Too much economic and real estate advice is given at country level, meaning interesting locations can get missed due to perceived national level risk, and vice versa, writes TH Real Estate’s Alice Breheny.
Complex market dynamics and evolving investor requirements have led investors to increasingly look at longer term drivers of real estate performance.
Five megatrends — urbanisation, rising middle classes, ageing population, technology and the shift of economic power from the West — are having a major impact on the built environment, and will have significant implications for demand on real estate in the future.
As we have explored these megatrends, it has become apparent that their impact will be much more notable, for better or worse, at the city level, as opposed to nationally.
Thinking in terms of cities rather than countries is consistent with the way occupiers think about their requirements and representation. It means that compelling opportunities do not get missed due to negative country-level perception, and vice versa.
Identifying cities that are defensive in light of these megatrends, for core strategies at least, is key to constructing a sustainable portfolio.
Winning cities do share some same attributes.
Real estate is about the interaction of people and places. Winning cities will be those that can attract and retain people, grow their population and improve their wealth. Successful cities will be productive, generating better-than-average output or retail sales per capita.
From a global perspective, although the cities poised for the most growth in each region are impacted by varying dynamics, a central theme emerges for each:
However, every city has a unique personality
What drives a city to success is not necessarily clear. In some cases it is about scale and the depth of employment opportunities, where new urbanites are prepared to sacrifice space and air quality for the associated financial gain.
In other cities, it is the quality of life or climate that attracts and retains people – some cities have a unique ability to attract talent owing to their rich history and heritage.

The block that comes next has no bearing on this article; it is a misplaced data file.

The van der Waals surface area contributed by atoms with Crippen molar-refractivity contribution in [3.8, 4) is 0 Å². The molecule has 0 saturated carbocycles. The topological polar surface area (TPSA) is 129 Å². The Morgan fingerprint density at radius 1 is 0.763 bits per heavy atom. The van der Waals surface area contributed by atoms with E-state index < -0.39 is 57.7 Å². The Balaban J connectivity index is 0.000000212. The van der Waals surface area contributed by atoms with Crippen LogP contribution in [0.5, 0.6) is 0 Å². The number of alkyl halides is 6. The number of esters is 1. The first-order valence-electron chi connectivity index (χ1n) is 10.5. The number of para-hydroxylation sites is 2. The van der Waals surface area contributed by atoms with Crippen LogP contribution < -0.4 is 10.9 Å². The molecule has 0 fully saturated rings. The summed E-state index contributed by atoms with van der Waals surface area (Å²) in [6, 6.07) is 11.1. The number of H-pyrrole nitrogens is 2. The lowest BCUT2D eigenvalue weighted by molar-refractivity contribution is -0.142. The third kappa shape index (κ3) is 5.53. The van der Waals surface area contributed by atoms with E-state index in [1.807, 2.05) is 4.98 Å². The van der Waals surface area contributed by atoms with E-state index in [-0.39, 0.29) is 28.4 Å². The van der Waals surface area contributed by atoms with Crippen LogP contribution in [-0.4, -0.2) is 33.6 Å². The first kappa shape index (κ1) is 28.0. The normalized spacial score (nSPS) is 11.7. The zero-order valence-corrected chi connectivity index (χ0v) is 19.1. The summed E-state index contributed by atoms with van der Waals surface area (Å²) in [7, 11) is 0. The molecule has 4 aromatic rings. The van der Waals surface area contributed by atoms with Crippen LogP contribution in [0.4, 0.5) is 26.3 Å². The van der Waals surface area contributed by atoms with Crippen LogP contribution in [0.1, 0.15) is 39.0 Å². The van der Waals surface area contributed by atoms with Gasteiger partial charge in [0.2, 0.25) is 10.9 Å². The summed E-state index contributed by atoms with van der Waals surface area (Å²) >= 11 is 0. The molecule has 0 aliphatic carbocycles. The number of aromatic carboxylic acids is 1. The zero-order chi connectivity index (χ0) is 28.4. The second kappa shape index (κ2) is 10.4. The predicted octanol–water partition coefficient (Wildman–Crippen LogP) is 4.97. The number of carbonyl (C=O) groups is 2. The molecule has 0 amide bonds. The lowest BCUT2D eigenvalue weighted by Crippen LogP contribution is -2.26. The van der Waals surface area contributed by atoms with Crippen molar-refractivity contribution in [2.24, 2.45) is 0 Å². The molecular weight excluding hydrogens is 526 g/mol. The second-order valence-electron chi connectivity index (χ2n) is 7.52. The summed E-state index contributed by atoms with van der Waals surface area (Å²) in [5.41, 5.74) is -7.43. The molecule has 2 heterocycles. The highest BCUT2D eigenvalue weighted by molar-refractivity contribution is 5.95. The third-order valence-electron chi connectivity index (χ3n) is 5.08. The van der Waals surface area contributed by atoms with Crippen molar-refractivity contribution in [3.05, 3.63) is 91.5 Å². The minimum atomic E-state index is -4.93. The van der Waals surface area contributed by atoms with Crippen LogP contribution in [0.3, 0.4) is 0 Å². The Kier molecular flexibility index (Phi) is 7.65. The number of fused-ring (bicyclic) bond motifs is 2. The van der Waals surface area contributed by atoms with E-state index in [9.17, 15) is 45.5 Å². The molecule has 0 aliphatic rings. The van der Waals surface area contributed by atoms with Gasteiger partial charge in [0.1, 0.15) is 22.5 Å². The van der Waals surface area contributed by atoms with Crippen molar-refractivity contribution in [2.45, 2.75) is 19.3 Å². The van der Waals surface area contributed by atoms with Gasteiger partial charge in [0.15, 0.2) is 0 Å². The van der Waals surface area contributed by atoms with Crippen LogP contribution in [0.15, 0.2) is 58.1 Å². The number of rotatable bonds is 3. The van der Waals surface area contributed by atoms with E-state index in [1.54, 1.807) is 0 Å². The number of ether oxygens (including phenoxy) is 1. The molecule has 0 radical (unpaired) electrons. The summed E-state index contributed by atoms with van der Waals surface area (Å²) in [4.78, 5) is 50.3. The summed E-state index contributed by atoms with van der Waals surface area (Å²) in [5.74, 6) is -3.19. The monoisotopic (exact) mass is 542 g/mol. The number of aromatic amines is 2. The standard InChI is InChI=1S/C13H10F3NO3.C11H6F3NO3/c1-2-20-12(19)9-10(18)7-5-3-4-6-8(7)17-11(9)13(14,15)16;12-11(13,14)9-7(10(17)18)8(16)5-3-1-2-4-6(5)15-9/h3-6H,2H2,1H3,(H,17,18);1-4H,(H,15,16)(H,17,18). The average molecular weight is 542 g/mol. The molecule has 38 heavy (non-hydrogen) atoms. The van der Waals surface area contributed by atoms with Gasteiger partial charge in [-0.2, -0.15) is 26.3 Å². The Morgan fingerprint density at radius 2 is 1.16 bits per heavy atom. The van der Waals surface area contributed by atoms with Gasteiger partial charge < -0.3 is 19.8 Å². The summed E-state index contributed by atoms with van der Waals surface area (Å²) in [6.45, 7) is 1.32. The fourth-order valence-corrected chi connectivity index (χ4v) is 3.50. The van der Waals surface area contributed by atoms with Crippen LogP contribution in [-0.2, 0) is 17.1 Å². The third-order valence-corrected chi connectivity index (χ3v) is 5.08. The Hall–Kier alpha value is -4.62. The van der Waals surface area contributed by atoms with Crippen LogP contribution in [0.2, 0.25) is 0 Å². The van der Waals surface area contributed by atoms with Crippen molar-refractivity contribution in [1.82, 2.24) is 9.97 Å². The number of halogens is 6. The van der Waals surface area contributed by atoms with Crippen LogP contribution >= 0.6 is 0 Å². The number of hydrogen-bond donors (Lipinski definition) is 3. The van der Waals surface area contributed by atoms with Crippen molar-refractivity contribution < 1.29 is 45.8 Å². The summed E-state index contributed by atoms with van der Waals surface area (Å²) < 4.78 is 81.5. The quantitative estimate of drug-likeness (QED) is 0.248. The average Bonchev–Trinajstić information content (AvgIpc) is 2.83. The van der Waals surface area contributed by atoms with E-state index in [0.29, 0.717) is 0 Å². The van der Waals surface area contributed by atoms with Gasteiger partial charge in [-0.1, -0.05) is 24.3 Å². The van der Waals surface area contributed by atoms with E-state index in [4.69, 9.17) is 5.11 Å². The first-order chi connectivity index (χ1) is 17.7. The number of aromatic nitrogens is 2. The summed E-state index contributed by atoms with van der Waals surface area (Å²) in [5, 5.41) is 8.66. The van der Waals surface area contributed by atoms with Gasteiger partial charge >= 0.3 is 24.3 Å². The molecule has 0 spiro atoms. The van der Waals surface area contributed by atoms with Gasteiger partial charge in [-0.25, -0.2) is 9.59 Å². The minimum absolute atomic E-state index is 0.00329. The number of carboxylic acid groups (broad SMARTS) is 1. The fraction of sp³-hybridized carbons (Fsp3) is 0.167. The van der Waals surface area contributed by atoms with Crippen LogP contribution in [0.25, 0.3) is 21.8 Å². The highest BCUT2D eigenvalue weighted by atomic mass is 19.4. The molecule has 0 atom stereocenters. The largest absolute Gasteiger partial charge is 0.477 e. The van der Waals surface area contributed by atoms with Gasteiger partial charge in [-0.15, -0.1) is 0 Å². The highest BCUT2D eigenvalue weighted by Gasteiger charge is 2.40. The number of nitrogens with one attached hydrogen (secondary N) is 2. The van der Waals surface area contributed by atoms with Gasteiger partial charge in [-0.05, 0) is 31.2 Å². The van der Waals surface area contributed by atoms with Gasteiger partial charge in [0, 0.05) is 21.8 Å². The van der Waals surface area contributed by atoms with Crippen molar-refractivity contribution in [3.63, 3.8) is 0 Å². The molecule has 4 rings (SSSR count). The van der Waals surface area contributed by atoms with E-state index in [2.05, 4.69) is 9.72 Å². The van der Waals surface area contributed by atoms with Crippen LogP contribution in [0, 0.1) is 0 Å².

So, the strategy for investing in each of them also need to be unique.
The attraction of some cities for investors lies in their burgeoning middle classes and therefore focusing on the retail sector will help capitalise on that growth.
In ‘rollercoaster capitals’ or ‘cyclical cities’ (such as Boston, London and Perth), investors need to be agile enough to take advantage of fluctuations in pricing and focus on highly-liquid offices.
‘Culture capitals’ (such as Amsterdam and Barcelona) attract different people compared to ‘technology trailblazers’ (such as Austin, Hangzhou and Auckland), and so need a different approach to investment.
Investing in tomorrow’s world cities
We have identified a significant number of cities, globally, that may not be obvious targets for core investors today, but whose long-term demand story cannot be ignored.
The largest cities will offer the greatest breadth of opportunities and have liquidity in their favour, but it is the demographic and genetic make-up of a city that makes it great.
We favour young, resilient, growing cities that have the infrastructure and political framework in place to successfully absorb all the people that want to live there.
Emerging cities, particularly in Asia, are often top targets for occupiers who are looking to take advantage of their rapidly-growing middle class or cheap, highly-educated labour, and naturally opportunities will exist for investors and developers to satisfy their real estate requirement.
Asian cities typically dwarf their European peers, and few US metros can compete in terms of population. Asia will see its share of global output and retail sales increase markedly over the next couple of decades.
So, while institutional investment markets in Asia are comparatively small, they should start to close the gap on the consumer and economic opportunities that exist.
Growth cities tend to offer greater diversification benefits to real estate investors, taking them into new geographies, and being underpinned by structural rather than cyclical drivers of growth.
They should also enhance returns through better-than-average growth, but also through a structural re-pricing as they become more liquid and transparent.
Alice Breheny is the global head of research at TH Real Estate